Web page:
are throw-backs to a Pembroke ancestor, and only careful selection can
keep the true Cardigan type.
few year ago, the breed was much criticised for its hind action, and cow
hocks were far too common, but soundness in general has much improved,
though fronts are still rather erratic. The typical, slightly-bowed
formation of the front legs which is one of the chief attractions of the
breed, besides being one of its characteristics, are too often spoiled
by loose elbows or turned out or splayed feet, all details which detract
from the dog’s movement and general appearance.
are still far too gaily carried. The lovely Cardigan brush must be set
on level with the back. If the croup is short and tail set high. It will
be curled and carried high. It is correctly carried low, in a graceful
sweep, though it may be raised slightly when the dog is excited or
often find difficulty in distinguishing a crooked and a bowed front. A
correct front is bowed rather in the same manner as the legs of a human
being are when they are dubbed “bandy.” Knock-knees, or legs twisted
or turned out like a rather bad “dachshund front.” Are faulty.
Cardigan Corgi, being bigger and heavier than the Pembroke type, has
more weight to carry on his very short legs, and that is one reason why
it is so important to insist on soundness in breeding. The careful
selection of stock, fresh air, and good food all do much to make a puppy
grow up sound on its legs. A youngster confined in a small kennel or
run, kept on a chain, fed on a superfluity of starchy foods, or allowed
to get too fat, is likely to develop loose elbows and cow hocks, even if
rickets and kindred complaints are escaped.
feet are at all splayed, much can be done by exercising on hard stony
roads. A rough, loose surface is better than hard asphalt, since the
small sharp stones get between a dog’s pads, and he instinctively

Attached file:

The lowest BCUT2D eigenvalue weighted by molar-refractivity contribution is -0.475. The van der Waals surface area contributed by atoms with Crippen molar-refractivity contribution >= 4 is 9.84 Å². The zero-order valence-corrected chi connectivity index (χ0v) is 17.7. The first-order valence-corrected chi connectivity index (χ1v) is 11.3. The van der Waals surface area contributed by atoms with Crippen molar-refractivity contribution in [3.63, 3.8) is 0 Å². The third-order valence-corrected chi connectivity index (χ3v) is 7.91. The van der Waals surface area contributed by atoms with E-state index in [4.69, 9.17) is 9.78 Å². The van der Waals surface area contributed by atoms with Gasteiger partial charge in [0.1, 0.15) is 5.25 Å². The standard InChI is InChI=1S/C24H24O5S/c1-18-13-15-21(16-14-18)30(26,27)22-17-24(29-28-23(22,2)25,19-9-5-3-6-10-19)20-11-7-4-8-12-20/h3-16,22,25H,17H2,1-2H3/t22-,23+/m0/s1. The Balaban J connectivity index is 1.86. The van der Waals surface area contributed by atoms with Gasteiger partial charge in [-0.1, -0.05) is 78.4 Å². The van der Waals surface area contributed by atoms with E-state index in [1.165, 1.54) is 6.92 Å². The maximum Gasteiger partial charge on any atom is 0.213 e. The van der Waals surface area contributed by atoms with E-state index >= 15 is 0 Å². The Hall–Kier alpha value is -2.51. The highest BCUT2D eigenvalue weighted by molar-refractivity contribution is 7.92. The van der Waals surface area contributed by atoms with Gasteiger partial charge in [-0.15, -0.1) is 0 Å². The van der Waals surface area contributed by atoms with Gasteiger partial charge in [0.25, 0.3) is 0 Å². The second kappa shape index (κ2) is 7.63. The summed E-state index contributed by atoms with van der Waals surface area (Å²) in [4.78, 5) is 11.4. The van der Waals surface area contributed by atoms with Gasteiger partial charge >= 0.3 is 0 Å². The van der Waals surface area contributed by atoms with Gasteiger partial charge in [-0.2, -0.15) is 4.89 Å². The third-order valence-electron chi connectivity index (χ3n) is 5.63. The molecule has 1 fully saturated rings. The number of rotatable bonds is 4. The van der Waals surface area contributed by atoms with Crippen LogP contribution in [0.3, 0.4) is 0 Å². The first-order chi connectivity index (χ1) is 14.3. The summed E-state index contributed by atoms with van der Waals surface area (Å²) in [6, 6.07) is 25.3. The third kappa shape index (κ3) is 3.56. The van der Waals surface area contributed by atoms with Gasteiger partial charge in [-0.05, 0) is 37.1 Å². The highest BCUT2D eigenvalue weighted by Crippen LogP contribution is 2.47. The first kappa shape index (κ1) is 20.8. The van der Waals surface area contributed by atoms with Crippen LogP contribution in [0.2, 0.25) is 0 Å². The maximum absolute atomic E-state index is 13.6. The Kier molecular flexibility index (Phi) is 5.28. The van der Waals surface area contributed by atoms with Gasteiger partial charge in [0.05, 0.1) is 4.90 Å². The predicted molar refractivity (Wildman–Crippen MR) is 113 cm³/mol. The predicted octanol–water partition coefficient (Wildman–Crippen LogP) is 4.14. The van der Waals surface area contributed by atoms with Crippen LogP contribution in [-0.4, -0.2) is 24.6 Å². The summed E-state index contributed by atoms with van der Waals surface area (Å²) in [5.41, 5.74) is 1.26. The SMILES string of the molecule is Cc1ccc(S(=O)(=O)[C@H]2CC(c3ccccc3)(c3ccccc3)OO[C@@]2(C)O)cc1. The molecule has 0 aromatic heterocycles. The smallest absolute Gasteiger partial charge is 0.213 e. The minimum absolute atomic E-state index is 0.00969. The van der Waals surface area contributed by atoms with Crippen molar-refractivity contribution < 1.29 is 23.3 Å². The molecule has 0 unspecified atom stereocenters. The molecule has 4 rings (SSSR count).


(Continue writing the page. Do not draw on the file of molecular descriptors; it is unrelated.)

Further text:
closes his toes together when walking. The nails should not need
attention if the dog is properly exercised, but if they do get long they
should be clipped lest the shape of the feet gets spoilt.
a breed offering such a wide and attractive range of colours as the
Cardigan, it is difficult to avoid personal fads, but colour should play
no part in the production of a working breed. The various shades are so
beautiful, that most people have a preference for
one or the other, but a dog of correct type, soundly constructed and of
good character, is more important than another of more flashy colouring,
perhaps, but fewer general virtues.
the tendency has been to encourage the breeding of reds: a great pity
since many contend that the other colours are more authentic, and indeed
since the majority of Pembrokes are either red or sable, the brindle and
blue merle Cardigans, just as charming in their own way, help to
emphasise the differences between the two breeds. The original pillars
of the breed all varied in colour, and a number of old Cardigan breeders
believe that the red shade was only introduced through crosses with
both types have much in common, the aim should be to produce a dog that
is at once like, and unlike the Pembroke Corgi. The typical Cardigan
must be much larger, stronger, heavier, with a wider head, bigger ears
placed more to the side of the head, and, of course, a bowed front. The
coat should be as dense, but shorter and harsher, and heavy bone which
might be termed coarseness in a Pembrokeshire dog would be admired in a
Cardigan. All light, weedy, small, or leggy specimens should be
discarded, and only the right type of dog and bitch used for breeding.
Timid specimens are not to be encouraged, and those with the bold
sensible temperament should have preference. Avoid the short-backed,
untypical dogs, aiming for the long thick balanced body, an essential
point in a Cardigan. It must not be said that the Cardigan Corgi has
become a toy. He is a rugged, working Welshman, and as such he must be